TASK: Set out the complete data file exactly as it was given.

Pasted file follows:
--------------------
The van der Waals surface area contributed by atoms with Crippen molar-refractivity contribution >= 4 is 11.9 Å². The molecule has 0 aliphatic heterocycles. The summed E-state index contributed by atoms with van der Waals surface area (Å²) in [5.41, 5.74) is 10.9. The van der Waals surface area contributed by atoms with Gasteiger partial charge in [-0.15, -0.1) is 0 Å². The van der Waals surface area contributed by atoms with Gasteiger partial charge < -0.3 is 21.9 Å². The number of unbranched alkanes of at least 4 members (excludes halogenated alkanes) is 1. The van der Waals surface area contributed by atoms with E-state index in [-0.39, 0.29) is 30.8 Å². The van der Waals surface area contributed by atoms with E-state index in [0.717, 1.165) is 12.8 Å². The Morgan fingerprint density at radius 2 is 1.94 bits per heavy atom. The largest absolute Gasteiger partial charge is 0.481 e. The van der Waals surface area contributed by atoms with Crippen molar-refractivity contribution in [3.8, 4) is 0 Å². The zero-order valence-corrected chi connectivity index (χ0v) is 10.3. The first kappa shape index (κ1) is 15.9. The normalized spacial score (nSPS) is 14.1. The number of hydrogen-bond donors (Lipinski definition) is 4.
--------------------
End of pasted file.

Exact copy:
The van der Waals surface area contributed by atoms with Crippen molar-refractivity contribution >= 4 is 11.9 Å². The molecule has 0 aliphatic heterocycles. The summed E-state index contributed by atoms with van der Waals surface area (Å²) in [5.41, 5.74) is 10.9. The van der Waals surface area contributed by atoms with Gasteiger partial charge in [-0.15, -0.1) is 0 Å². The van der Waals surface area contributed by atoms with Gasteiger partial charge < -0.3 is 21.9 Å². The number of unbranched alkanes of at least 4 members (excludes halogenated alkanes) is 1. The van der Waals surface area contributed by atoms with E-state index in [-0.39, 0.29) is 30.8 Å². The van der Waals surface area contributed by atoms with E-state index in [0.717, 1.165) is 12.8 Å². The Morgan fingerprint density at radius 2 is 1.94 bits per heavy atom. The largest absolute Gasteiger partial charge is 0.481 e. The van der Waals surface area contributed by atoms with Crippen molar-refractivity contribution in [3.8, 4) is 0 Å². The zero-order valence-corrected chi connectivity index (χ0v) is 10.3. The first kappa shape index (κ1) is 15.9. The normalized spacial score (nSPS) is 14.1. The number of hydrogen-bond donors (Lipinski definition) is 4.